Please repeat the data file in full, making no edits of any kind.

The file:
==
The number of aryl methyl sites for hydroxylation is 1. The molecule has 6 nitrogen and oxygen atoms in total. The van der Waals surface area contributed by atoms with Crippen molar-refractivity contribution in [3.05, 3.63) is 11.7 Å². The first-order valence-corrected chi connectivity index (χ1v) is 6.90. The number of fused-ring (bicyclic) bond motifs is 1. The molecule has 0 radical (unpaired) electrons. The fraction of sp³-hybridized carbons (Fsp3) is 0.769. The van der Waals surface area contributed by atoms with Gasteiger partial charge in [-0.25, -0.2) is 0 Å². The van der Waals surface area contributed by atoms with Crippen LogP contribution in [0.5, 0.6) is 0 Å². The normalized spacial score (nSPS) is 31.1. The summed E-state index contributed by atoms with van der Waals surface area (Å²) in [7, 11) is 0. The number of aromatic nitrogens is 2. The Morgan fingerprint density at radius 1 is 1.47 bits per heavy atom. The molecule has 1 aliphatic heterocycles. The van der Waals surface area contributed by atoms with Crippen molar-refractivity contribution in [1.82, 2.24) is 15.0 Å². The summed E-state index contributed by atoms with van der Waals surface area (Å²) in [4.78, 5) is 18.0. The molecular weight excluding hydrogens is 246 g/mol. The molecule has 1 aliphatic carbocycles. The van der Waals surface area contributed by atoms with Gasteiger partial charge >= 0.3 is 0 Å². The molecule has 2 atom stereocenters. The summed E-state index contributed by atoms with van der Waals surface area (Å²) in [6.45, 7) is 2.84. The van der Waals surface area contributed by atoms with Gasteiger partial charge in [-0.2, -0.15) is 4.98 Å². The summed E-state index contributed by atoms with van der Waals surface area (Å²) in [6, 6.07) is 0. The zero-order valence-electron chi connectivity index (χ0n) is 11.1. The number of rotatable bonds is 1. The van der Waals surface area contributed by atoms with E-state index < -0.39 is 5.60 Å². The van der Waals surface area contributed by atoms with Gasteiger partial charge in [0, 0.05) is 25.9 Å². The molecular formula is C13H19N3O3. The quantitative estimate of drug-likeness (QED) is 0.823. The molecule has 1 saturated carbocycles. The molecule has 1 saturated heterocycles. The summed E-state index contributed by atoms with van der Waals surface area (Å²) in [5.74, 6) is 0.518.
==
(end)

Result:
The number of aryl methyl sites for hydroxylation is 1. The molecule has 6 nitrogen and oxygen atoms in total. The van der Waals surface area contributed by atoms with Crippen molar-refractivity contribution in [3.05, 3.63) is 11.7 Å². The first-order valence-corrected chi connectivity index (χ1v) is 6.90. The number of fused-ring (bicyclic) bond motifs is 1. The molecule has 0 radical (unpaired) electrons. The fraction of sp³-hybridized carbons (Fsp3) is 0.769. The van der Waals surface area contributed by atoms with Gasteiger partial charge in [-0.25, -0.2) is 0 Å². The van der Waals surface area contributed by atoms with Crippen LogP contribution in [0.5, 0.6) is 0 Å². The normalized spacial score (nSPS) is 31.1. The summed E-state index contributed by atoms with van der Waals surface area (Å²) in [7, 11) is 0. The number of aromatic nitrogens is 2. The Morgan fingerprint density at radius 1 is 1.47 bits per heavy atom. The molecule has 1 aliphatic heterocycles. The van der Waals surface area contributed by atoms with Crippen molar-refractivity contribution in [1.82, 2.24) is 15.0 Å². The summed E-state index contributed by atoms with van der Waals surface area (Å²) in [4.78, 5) is 18.0. The molecular weight excluding hydrogens is 246 g/mol. The molecule has 1 aliphatic carbocycles. The van der Waals surface area contributed by atoms with Gasteiger partial charge >= 0.3 is 0 Å². The molecule has 2 atom stereocenters. The summed E-state index contributed by atoms with van der Waals surface area (Å²) in [6.45, 7) is 2.84. The van der Waals surface area contributed by atoms with Gasteiger partial charge in [-0.2, -0.15) is 4.98 Å². The summed E-state index contributed by atoms with van der Waals surface area (Å²) in [6, 6.07) is 0. The zero-order valence-electron chi connectivity index (χ0n) is 11.1. The number of rotatable bonds is 1. The van der Waals surface area contributed by atoms with E-state index < -0.39 is 5.60 Å². The van der Waals surface area contributed by atoms with Gasteiger partial charge in [0, 0.05) is 25.9 Å². The molecular formula is C13H19N3O3. The quantitative estimate of drug-likeness (QED) is 0.823. The molecule has 1 saturated carbocycles. The molecule has 1 saturated heterocycles. The summed E-state index contributed by atoms with van der Waals surface area (Å²) in [5.74, 6) is 0.518.